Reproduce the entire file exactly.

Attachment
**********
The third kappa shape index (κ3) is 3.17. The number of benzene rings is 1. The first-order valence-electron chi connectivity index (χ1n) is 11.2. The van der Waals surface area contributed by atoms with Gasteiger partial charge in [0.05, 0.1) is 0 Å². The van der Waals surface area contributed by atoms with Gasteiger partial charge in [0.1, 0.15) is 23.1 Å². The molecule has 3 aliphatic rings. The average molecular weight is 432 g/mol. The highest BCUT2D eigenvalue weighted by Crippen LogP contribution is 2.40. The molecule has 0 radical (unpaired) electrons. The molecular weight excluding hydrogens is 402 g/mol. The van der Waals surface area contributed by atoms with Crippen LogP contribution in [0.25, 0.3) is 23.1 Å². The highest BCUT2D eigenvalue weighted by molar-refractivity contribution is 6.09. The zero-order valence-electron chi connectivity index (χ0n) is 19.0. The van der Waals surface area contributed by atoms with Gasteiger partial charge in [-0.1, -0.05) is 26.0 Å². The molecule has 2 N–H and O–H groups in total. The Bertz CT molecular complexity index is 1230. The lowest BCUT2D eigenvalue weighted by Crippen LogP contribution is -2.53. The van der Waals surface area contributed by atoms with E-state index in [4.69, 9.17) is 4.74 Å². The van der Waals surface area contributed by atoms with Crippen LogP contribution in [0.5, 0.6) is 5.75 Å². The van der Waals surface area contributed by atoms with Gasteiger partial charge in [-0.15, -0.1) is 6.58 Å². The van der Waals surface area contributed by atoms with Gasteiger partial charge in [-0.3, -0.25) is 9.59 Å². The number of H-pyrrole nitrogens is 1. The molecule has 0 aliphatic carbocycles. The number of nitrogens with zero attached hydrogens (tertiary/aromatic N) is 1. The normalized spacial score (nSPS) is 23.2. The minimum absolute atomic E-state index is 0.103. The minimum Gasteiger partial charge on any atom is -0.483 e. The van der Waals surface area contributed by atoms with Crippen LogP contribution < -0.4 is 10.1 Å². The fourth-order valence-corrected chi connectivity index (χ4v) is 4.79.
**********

The third kappa shape index (κ3) is 3.17. The number of benzene rings is 1. The first-order valence-electron chi connectivity index (χ1n) is 11.2. The van der Waals surface area contributed by atoms with Gasteiger partial charge in [0.05, 0.1) is 0 Å². The van der Waals surface area contributed by atoms with Gasteiger partial charge in [0.1, 0.15) is 23.1 Å². The molecule has 3 aliphatic rings. The average molecular weight is 432 g/mol. The highest BCUT2D eigenvalue weighted by Crippen LogP contribution is 2.40. The molecule has 0 radical (unpaired) electrons. The molecular weight excluding hydrogens is 402 g/mol. The van der Waals surface area contributed by atoms with Crippen LogP contribution in [0.25, 0.3) is 23.1 Å². The highest BCUT2D eigenvalue weighted by molar-refractivity contribution is 6.09. The zero-order valence-electron chi connectivity index (χ0n) is 19.0. The van der Waals surface area contributed by atoms with Gasteiger partial charge in [-0.1, -0.05) is 26.0 Å². The molecule has 2 N–H and O–H groups in total. The Bertz CT molecular complexity index is 1230. The lowest BCUT2D eigenvalue weighted by Crippen LogP contribution is -2.53. The van der Waals surface area contributed by atoms with E-state index in [4.69, 9.17) is 4.74 Å². The van der Waals surface area contributed by atoms with Crippen LogP contribution in [0.5, 0.6) is 5.75 Å². The van der Waals surface area contributed by atoms with Gasteiger partial charge in [-0.15, -0.1) is 6.58 Å². The van der Waals surface area contributed by atoms with Gasteiger partial charge in [-0.3, -0.25) is 9.59 Å². The number of H-pyrrole nitrogens is 1. The molecule has 0 aliphatic carbocycles. The number of nitrogens with zero attached hydrogens (tertiary/aromatic N) is 1. The normalized spacial score (nSPS) is 23.2. The minimum absolute atomic E-state index is 0.103. The minimum Gasteiger partial charge on any atom is -0.483 e. The van der Waals surface area contributed by atoms with Crippen LogP contribution < -0.4 is 10.1 Å². The fourth-order valence-corrected chi connectivity index (χ4v) is 4.79.